Natural vs. verbalized ability

In Western Academics, it is taught that the ability to verbalize and describe something is indicative of the understanding one has regarding that topic.

If students are given three words and asked to answer what connection the words have, or if there is no connection, an interesting thing will happen. The students will be able to answer with a certain degree of accuracy. But, if in the middle of the exercise, if they are asked whether or not they think they will be able to find the connection between words, they will do so with uncanny accuracy.

So if you think about “water”, “salt” and “fish”, you will feel that they are connected. After feeling that they are connected, then you will say “sea” or “ocean”.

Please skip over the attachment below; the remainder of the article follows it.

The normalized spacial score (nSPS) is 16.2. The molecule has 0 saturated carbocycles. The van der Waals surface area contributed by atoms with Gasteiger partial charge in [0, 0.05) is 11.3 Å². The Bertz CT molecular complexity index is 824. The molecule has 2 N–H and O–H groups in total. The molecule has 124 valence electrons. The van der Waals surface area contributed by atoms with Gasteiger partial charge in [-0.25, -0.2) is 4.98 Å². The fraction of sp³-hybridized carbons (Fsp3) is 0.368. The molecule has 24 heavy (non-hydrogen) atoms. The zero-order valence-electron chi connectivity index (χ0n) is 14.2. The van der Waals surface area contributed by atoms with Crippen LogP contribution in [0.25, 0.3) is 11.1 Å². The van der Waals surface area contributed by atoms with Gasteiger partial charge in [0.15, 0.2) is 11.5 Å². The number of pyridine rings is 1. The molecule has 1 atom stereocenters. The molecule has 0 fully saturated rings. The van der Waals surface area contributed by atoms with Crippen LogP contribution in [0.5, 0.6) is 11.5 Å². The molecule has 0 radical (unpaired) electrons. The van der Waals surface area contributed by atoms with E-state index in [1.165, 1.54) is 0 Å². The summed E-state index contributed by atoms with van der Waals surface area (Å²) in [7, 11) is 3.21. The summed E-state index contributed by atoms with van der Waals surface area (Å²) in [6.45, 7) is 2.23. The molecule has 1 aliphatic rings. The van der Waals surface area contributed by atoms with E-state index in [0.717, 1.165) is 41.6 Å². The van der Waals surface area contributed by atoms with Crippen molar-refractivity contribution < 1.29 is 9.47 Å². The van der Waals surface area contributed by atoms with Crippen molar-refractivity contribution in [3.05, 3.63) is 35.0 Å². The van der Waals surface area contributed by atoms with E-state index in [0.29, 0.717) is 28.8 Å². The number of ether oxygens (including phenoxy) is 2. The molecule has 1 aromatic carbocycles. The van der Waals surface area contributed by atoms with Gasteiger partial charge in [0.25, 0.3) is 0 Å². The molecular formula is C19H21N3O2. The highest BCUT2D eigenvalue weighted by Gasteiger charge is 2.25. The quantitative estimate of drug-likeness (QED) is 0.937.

The point is that there is a great degree of merit in a naturalistic knowledge that is more basal for humans than is sometimes understood in Western understanding. With many more neurons in the brain involved in subconscious cognition, not to mention the millions located in the gut, it seems we’re smarter than we think, when we think, we are.

Also, if anyone can remember where this study was done, please comment! Thanks.



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2 responses to “Natural vs. verbalized ability

  1. The study is taken from Daniel Kahneman’s book “Thinking, Fast and Slow”.

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